Yorkshire Post journalists saw a key investigation come full circle when two former councillors and a property developer were given prison
sentences in the 'Donnygate' corruption scandal.
The convictions at Nottingham Crown Court came more than four years after the paper first exposed bribery and corrupt planning dec- isions at Doncaster Council involving the trio.
Former Labour planning chairman Peter Birks and developer Alan Hughes were jailed for four and five years respectively. Former mayor and deputy council leader, Ray Stockhill, was spared prison because of ill health and received a suspended two-year sentence.
Hughes's financial adviser, Gordon Armitage, was jailed for a year for aiding and abetting corruption. Birks' lover, former magistrate Stephanie Higginson, was given a 160-hour community punishment order for the same offence.
The sentences, following a two-month trial, were reported on page one of the Post with a four-page special inside on "Donnygate: the betrayal of a borough", detailing the full extent of the corruption revealed by the paper in recent years.
The Yorkshire Post broke the first story in July, 1997, after a six-month investigation by reporters Nicola Megson, Andrew Norfolk, Angela Spencer and Simon Glover. They worked on leads from council insiders who will never be named.
Hours of searching through council files, planning applications and land registry records allowed the team to piece together evidence of local government corruption on a scale not seen since the infamous Poulson affair in the Seventies.
The eventual exposÅ½ led directly to the suspension of five senior councillors from the authority's Labour group, the suspension of the entire Doncaster District Labour Party, and the suspension and dismissal of the council's director of planning.
The stories told how the council was dominated by a caucus of immensely powerful members, the so-called Mining Community Group, which met secretly to decide council policy.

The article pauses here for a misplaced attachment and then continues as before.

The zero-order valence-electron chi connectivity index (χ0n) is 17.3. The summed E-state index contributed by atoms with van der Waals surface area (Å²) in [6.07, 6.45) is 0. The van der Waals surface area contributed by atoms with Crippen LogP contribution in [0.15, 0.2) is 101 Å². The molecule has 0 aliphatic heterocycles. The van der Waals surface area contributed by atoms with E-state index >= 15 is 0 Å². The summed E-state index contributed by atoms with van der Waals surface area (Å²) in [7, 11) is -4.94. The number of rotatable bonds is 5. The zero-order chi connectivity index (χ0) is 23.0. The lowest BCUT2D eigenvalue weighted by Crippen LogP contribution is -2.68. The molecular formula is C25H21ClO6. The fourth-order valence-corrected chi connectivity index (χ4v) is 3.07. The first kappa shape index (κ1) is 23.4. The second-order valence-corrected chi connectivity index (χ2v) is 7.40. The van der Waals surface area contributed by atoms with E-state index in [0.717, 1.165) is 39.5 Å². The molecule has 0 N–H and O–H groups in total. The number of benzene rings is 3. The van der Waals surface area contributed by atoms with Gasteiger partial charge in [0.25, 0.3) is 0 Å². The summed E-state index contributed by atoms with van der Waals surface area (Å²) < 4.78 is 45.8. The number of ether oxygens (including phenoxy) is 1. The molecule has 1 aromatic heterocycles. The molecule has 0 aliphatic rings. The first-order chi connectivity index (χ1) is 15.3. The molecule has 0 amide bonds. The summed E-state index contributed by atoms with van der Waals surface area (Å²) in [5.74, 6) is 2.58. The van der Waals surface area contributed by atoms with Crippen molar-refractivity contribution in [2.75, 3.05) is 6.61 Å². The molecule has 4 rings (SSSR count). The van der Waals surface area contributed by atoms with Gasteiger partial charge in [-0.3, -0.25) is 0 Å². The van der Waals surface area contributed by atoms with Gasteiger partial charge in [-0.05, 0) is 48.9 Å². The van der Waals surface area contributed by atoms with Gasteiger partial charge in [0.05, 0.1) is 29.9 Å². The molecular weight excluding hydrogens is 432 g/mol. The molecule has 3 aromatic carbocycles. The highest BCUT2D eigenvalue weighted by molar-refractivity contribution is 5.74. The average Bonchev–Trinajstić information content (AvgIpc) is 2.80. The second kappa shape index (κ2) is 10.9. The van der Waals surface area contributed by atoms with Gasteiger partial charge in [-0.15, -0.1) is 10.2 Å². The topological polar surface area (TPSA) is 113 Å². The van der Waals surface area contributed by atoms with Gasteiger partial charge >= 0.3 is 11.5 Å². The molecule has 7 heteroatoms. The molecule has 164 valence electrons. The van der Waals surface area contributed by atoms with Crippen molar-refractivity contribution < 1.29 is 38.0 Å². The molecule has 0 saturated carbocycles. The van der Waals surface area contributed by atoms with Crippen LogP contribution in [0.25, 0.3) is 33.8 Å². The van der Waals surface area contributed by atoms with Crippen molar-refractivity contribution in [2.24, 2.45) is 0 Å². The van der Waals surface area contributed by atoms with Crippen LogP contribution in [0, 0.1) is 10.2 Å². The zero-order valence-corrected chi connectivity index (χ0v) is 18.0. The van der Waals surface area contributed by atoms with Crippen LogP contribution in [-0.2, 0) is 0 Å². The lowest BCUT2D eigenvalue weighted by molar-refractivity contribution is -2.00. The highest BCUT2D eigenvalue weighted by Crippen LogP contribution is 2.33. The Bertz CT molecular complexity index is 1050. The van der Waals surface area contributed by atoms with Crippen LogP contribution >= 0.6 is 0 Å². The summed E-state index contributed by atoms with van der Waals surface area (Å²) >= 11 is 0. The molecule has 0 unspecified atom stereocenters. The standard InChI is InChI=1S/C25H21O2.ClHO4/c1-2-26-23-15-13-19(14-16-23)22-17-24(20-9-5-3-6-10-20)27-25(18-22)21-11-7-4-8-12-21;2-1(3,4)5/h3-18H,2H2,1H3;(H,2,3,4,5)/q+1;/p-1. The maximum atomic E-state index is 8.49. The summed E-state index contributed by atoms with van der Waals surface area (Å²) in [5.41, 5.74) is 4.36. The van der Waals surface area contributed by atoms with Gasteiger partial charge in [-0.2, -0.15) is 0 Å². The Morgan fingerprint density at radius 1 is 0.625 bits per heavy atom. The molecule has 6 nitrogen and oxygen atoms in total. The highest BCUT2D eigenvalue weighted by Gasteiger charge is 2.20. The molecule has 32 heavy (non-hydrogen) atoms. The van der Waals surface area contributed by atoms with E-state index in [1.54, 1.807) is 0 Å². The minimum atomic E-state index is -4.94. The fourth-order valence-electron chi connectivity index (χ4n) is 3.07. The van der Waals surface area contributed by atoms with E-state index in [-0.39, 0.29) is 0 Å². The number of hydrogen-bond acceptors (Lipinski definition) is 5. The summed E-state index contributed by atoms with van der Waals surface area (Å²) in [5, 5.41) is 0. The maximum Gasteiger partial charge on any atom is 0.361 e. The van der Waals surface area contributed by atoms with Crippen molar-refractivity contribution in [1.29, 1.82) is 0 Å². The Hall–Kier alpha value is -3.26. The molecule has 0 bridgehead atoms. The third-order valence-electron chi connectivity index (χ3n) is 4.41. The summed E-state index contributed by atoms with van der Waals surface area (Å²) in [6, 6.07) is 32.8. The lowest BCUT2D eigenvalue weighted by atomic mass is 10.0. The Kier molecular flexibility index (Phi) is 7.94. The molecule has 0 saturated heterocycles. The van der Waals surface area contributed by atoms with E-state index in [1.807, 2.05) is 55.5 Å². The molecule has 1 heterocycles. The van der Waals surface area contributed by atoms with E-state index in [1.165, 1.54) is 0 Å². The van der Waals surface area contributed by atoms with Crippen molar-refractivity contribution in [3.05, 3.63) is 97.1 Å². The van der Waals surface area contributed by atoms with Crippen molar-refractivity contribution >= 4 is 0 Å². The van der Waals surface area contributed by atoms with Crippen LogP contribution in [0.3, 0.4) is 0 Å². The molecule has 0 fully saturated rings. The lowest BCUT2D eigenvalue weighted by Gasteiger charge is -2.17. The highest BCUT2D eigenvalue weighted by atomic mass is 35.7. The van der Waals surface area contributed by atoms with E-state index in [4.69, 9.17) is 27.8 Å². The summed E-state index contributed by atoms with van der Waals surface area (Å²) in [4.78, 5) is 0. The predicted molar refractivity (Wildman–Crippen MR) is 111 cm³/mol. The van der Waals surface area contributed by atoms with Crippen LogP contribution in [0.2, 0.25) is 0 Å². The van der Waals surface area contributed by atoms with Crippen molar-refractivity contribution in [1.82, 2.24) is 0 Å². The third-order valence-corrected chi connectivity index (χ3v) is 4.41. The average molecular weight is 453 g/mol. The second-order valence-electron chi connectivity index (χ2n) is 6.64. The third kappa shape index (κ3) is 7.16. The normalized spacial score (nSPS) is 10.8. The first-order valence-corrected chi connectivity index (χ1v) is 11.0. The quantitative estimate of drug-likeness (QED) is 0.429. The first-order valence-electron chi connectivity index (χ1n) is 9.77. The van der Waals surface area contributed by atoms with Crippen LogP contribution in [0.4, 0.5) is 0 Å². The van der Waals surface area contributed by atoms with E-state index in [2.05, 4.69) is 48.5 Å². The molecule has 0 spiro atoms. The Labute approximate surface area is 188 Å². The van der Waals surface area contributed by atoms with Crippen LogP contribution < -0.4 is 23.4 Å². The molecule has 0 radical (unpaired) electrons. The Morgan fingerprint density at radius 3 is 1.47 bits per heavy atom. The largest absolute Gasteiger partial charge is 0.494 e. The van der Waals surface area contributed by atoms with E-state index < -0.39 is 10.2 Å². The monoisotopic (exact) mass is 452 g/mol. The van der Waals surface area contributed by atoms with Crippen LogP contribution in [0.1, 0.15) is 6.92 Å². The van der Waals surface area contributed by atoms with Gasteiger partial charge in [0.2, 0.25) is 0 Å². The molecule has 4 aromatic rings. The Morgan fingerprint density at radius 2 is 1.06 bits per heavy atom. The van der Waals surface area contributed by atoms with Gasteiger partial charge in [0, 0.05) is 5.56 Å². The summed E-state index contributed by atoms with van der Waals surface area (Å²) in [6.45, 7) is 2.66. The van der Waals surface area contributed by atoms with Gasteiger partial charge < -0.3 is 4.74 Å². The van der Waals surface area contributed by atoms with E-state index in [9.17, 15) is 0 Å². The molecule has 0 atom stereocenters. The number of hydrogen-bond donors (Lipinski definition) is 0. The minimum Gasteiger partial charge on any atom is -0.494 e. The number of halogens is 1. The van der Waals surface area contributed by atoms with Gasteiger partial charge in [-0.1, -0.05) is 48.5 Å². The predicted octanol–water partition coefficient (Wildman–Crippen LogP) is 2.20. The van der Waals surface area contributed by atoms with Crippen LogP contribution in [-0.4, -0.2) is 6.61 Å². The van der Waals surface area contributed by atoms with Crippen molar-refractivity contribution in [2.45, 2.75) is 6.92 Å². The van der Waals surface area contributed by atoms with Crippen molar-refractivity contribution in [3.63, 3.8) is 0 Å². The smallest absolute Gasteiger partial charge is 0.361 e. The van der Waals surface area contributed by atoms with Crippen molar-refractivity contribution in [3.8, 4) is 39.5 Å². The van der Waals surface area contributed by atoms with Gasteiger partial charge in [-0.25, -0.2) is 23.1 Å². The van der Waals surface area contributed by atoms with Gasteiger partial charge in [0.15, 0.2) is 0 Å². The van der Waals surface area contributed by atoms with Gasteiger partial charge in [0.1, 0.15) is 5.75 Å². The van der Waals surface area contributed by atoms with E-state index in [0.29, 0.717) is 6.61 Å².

The scandal reached back at least to 1992, when the 10-year planning blueprint for Doncaster went out. Some councillors were discovered to be lobbying for housing to be built on agricultural and green-belt land specifically excluded from the plan, the Post revealed. Landowners in the affected areas stood to benefit by up to £58m.
The Post obtained a confidential memo revealing how officers tried to object. They had been ordered to find a way of getting the corrupt councillors' version past the scrutiny of Government inspectors. The instruction was backed by veiled threats that their careers would be at risk if they did not comply.
In the 1998 Press Gazette Regional Press Awards, the Yorkshire Post team won Campaign of the Year for Donnygate. Competition judges called it "historic stuff that won't be forgotten: an outstanding example of uncovering a major scandal of both local and national significance".
The paper's head of content, John Furbisher, said: "We put massive time and effort into the inquiry because we thought it was the right thing to do.
"It's nice when a judge's comments and the jail sentences he dishes out show you were right."